16.08.2016, Päivi Valtonen
Finnish preschool children learn through play and joy
My 6-year-old son started preschool this fall. In fact, he would have preferred to skip the summer vacation, because he had so much fun at the preschool orientation evening in May.
In Finland pre-primary education became compulsory in August 2015. However, about 96 % of six-year-olds attended already when pre-primary education was voluntary.
In Finland local authorities have a statutory duty to arrange pre-primary education in day-care centres or in schools. Pre-primary teachers hold a Master’s degree. Education is arranged during school days: 20 hours a week and usually 4 hours a day. In Finland education is free of charge at all levels – from pre-primary to higher education. Pupils also get a free meal every day. At preprimary there are no school subjects, tests or even homework.
What is the aim of pre-primary education? What are the pre-primary pupils doing during the day? The Finnish National Board of Education determines that ”At preprimary children will adopt basic skills, knowledge and capabilities from different areas of learning in accordance with their age and abilities.”
On a practical level this means that children play together with the toys in the classroom, they draw, color, sing, play board games, build with blocks and so on. At my son’s preprimary on Fridays they can even bring their own toys to school. At school pre-primary pupils are doing everything that children in general do. Learning through play is very essential part of education: play is significant in promoting learning. At preprimary play is often free and child-directed.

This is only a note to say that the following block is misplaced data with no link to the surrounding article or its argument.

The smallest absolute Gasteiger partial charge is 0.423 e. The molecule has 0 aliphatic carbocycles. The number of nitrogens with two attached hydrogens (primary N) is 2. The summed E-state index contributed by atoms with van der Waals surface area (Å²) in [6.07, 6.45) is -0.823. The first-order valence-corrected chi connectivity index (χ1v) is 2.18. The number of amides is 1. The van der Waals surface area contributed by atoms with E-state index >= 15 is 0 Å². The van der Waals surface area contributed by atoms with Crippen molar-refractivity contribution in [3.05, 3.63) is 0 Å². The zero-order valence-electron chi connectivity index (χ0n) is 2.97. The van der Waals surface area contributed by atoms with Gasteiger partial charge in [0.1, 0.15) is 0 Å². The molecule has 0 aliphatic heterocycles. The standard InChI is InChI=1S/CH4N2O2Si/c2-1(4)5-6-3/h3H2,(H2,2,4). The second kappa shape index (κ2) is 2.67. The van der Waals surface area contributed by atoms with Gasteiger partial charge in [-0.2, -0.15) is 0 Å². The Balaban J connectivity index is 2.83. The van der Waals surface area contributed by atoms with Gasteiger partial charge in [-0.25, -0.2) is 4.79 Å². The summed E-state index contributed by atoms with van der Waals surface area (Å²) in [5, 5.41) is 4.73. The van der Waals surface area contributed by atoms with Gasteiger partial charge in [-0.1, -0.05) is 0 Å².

All schoolchildren in Finland have mandatory 15- or 30-minute outdoor free-play breaks during the school day. Pre-primary pupils spend time on the schoolyard even more, regardless of the weather. Sometimes they have field trips for example to the nearby playground, forest or sport field.
Well, it’s not just ”all play and no work”. At preprimary these little pupils learn good manners (thanks for that…): they learn to wait their turn, raise hand for permission to speak, good table manners and so on. Pre-primary pupils also have the book which they study at school in the guidance of the teacher. The book has a number of fun tasks and exercises. The book is so interesting, fun and colourful that children will learn with joy; they don’t even realize that they are learning because they’re so interested in what they’re doing!
Would you like to hear more about pre-primary education in Finland? Please check: Study Visits